The abusive and egotistical fervour coupled with an inflated sense of entitlement that has gripped the minds of PTI supporters is bordering on the delusional, and may well cause more harm than benefit for the country’s future.
Of course, the popularity of Imran Khan as a rakish cult figure cannot be discounted at all. In fact, his graph has taken a U-turn and having pulled up from a nose-dive, has improved considerably since the vote of no confidence in parliament that ousted him. This is because he has successfully played the victim card to his advantage.
But national elections are a different animal altogether.
If one were to judge merely by the strength of one’s crowd-pulling ability, and the sheer size of crowds at a party jalsa or event, then the Tehreek-e-Labbaik Pakistan (TLP) should be winning the elections hands down and forming the next government.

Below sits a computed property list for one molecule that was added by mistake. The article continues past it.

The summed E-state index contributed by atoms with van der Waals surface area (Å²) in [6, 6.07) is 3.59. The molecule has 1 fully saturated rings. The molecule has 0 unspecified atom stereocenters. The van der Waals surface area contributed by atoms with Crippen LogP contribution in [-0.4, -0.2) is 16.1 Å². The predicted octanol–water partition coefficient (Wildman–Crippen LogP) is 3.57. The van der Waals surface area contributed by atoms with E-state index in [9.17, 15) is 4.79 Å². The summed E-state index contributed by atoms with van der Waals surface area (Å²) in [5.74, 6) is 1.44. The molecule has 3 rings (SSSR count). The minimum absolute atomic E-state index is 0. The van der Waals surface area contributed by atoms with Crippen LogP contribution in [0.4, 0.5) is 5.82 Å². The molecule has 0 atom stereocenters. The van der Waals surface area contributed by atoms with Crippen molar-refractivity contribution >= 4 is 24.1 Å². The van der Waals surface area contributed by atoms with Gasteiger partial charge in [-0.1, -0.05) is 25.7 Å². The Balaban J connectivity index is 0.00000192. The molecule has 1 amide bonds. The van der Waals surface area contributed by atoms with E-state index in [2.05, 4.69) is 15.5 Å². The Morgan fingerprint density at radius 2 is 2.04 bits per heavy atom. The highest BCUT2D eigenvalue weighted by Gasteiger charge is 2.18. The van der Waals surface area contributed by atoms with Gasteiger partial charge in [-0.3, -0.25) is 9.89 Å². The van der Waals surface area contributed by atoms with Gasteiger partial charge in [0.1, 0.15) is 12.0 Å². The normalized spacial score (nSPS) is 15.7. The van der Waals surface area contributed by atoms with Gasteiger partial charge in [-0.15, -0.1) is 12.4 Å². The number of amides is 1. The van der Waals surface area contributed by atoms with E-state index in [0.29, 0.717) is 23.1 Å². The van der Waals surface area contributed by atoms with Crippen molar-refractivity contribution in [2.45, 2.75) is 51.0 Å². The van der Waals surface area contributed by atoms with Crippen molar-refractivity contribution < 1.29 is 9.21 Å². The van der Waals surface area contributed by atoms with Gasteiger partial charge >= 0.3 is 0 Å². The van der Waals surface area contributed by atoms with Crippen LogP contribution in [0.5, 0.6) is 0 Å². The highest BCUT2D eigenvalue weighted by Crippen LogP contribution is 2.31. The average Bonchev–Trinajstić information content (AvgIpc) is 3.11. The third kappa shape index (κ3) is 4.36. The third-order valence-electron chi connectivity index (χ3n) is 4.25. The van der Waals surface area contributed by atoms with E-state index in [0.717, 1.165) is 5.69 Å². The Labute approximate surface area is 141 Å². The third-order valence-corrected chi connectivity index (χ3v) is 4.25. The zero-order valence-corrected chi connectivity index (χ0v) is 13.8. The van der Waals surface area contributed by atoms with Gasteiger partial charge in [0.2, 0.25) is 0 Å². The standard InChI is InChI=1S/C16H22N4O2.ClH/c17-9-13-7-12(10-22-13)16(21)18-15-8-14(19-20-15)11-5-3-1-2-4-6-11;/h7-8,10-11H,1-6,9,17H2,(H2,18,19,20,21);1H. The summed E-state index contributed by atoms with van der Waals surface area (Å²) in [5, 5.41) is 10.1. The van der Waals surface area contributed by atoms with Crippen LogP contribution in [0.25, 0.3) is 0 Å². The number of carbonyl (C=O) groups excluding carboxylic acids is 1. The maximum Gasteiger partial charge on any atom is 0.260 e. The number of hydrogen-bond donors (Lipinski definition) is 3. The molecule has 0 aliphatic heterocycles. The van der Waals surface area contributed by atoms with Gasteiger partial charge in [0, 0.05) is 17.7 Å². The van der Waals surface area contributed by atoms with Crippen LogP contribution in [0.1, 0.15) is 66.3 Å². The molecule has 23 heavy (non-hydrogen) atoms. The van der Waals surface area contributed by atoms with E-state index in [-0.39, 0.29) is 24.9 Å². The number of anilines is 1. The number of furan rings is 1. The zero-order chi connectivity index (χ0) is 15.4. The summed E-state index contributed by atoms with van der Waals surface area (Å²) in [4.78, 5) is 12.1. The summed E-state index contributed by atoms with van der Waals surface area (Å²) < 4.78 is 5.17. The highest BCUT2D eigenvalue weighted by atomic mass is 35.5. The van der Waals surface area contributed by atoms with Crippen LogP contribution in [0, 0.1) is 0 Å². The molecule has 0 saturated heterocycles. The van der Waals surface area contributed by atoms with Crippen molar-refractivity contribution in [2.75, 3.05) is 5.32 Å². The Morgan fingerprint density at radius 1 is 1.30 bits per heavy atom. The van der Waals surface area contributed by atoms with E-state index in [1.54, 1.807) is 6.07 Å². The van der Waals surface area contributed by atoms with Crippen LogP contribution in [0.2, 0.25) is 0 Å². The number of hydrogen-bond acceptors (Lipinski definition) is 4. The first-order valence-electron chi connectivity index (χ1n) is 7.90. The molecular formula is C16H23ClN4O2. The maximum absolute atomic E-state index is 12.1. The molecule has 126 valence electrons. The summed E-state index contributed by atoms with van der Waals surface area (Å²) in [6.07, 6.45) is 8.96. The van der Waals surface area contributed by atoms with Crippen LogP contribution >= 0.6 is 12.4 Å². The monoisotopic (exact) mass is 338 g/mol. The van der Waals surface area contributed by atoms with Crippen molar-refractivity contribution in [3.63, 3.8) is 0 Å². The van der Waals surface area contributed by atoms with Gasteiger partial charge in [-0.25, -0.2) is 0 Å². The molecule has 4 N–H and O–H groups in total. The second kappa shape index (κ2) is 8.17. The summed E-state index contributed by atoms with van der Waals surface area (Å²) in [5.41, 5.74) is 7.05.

However, as reality would have it, despite the sheer numbers of people that the TLP can assemble at one place, the broader country-wide electoral outcome for them would probably be around half a dozen seats or so.
Furthermore, rural and urban politics are quite contrasting, when we consider the factors that play a decisive role in the final election results. The influence of electables, who always keep an eye on which way the wind is blowing, becomes crucial in outcome of rural elections, as does the distribution of tickets and inter-party adjustments and withdrawal of candidates. The compulsions of different groupings, baradri alignments, past favours, current indications from those who we euphemistically call “relevant quarters”, etc. – all these factors play a much bigger role than a leader’s views on international politics or claims of foreign conspiracies, at least when it comes to the casting of votes and who gets elected.
This is not to say that PTI will not perform robustly, especially in towns and bigger cities, and give the opposing candidates a good run for their money. Yes, PTI will bag a good share of the total votes, divided amongst all constituencies. But a ‘good share’ may not be good enough to cross the winning line.